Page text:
The Secret Ingredient You Should Be Adding To Your Eggnog

When you read that title, bet you were thinking it would be some kind of booze, right? Nope, that would be too obvious. Add whatever kind of booze you like to your favorite eggnog recipe — rum, brandy, whiskey, sherry, or even tequila — and it's going to taste awesome. If you're into repetition and redundancy, there's actually such a thing as eggnog-flavored vodka (via Food Network), or you could always get a jump start on a sober-curious New Year by drinking alcohol-free nog.

Whether you choose to booze it up or not, though, there is one ingredient that will add a sweet, fragrant note that can really take your eggnog to the next level: vanilla.

How to make vanilla-flavored eggnog

Should you be going to all the trouble of making your eggnog from scratch, even daring to ignore the dire warnings about under-cooked eggs causing salmonella from holiday Grinches (including the ones at Consumer Reports), then you might as well go all the way and use a real vanilla bean. The Cortlandt Daily Voice has a vanilla eggnog recipe that calls for a single split bean for about one quart of liquid, with the vanilla bean being simmered with the milk, cream, and spices in order to impart its flavor before the eggs and sugar are added.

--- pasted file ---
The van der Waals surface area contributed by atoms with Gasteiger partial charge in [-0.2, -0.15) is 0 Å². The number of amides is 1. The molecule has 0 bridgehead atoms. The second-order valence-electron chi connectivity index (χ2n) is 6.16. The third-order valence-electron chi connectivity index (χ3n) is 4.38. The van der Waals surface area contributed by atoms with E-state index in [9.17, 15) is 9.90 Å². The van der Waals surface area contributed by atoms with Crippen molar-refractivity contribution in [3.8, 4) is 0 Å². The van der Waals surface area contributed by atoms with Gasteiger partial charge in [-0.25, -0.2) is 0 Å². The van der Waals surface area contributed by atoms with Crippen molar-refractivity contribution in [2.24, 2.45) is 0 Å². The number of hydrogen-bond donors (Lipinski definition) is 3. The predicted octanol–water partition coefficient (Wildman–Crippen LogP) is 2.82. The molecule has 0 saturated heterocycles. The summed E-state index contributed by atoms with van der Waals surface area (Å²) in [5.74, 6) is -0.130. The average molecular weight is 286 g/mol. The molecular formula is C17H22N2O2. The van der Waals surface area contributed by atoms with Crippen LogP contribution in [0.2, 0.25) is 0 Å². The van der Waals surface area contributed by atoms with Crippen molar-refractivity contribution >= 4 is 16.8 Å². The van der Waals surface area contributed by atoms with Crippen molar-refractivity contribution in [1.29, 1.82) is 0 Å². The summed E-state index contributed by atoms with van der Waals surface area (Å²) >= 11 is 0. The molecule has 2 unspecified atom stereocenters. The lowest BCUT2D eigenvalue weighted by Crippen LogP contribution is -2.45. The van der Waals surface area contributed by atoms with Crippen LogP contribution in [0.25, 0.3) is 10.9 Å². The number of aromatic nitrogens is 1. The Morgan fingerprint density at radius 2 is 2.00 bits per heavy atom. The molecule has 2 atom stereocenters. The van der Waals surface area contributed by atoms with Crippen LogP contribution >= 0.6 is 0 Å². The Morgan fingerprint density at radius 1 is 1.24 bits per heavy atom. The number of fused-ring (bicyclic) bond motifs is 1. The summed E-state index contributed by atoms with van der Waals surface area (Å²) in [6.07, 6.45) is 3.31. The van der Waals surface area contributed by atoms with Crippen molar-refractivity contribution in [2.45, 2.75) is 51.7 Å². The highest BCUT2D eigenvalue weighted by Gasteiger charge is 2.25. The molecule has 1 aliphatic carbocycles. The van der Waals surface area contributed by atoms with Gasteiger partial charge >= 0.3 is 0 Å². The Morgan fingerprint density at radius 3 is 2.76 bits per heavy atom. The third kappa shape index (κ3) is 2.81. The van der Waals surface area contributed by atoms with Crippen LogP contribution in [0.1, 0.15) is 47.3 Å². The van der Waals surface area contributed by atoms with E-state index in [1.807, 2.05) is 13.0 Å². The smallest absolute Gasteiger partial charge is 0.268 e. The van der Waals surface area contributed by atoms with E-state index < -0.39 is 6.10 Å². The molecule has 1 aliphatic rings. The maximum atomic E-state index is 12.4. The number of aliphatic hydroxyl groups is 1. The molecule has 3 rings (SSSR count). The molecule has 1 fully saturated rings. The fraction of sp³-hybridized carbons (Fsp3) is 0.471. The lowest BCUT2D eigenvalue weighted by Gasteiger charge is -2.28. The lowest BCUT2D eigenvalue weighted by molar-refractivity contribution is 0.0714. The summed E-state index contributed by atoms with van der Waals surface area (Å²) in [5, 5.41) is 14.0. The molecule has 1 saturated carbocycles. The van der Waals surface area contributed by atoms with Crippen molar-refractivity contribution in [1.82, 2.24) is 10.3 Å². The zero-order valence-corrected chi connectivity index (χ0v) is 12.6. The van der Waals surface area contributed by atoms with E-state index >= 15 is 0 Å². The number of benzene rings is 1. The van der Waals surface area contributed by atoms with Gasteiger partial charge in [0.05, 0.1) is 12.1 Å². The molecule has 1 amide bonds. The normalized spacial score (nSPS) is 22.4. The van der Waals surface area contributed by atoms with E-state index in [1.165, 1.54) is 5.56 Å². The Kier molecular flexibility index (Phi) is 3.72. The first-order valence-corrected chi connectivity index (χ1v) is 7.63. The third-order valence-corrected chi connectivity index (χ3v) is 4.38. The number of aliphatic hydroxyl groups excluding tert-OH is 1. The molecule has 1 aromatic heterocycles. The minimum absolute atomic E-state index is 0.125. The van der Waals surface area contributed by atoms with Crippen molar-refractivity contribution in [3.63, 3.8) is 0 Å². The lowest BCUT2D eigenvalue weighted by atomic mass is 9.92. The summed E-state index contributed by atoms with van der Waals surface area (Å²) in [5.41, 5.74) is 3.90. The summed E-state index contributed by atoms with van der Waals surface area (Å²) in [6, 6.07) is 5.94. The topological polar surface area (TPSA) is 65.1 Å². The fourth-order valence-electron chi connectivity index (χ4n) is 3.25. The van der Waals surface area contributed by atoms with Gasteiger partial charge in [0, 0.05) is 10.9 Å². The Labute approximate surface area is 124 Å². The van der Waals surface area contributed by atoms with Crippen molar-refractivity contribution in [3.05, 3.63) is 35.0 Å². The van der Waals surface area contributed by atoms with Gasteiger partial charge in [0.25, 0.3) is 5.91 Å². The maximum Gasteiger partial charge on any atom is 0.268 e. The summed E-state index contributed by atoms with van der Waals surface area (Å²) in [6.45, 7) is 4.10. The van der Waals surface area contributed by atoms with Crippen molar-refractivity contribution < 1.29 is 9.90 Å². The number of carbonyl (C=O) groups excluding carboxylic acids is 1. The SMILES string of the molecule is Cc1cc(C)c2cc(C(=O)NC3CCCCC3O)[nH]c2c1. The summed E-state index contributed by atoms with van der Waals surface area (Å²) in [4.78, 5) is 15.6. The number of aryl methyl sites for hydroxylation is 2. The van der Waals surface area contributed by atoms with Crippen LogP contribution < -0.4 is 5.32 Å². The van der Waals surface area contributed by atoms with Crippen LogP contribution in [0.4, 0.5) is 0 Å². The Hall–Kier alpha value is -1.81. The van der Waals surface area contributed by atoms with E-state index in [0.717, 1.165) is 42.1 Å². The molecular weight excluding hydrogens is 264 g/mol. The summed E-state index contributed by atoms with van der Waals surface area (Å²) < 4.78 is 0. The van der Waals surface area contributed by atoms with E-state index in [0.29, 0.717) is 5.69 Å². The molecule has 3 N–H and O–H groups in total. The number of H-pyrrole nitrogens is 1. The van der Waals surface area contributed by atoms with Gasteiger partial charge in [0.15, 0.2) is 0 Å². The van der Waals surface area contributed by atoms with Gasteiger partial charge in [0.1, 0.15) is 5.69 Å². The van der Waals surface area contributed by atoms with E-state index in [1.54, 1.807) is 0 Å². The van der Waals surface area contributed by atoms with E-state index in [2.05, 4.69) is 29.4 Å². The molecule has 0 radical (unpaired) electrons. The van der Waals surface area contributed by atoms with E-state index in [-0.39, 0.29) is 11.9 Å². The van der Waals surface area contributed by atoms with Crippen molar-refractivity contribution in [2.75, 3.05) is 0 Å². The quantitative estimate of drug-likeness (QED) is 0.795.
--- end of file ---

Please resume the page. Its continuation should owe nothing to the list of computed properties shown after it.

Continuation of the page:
But what if you're going to go with store-bought eggnog? No shame in that. In fact, many bartenders happily use eggnog from a carton as a base for their seasonal spins on the holiday classic (via Bon Appetit). For pre-made eggnog, though, you'll find it easier to add vanilla in its extract form. One vanilla bean is equal to about one tablespoon of extract, so you should be adding a tablespoon of vanilla extract for each quart of eggnog.

What you can do with leftover vanilla eggnog

Chances are, leftovers aren't going to be a problem since vanilla eggnog is just sooo tasty. If you do run out of holiday cheer (or the desire to drink eggnog, if there's a difference between the two) while you've still got this beverage left in the fridge, though, vanilla eggnog can be used as the base for homemade ice cream

You can also cook it until it thickens, then use it as a sauce for bread pudding, plum pudding, or figgy pudding, if you even know what that is. Whatever you choose to do, enjoy the holiday season with your eggnog clasped firmly in hand as you sit by the fire.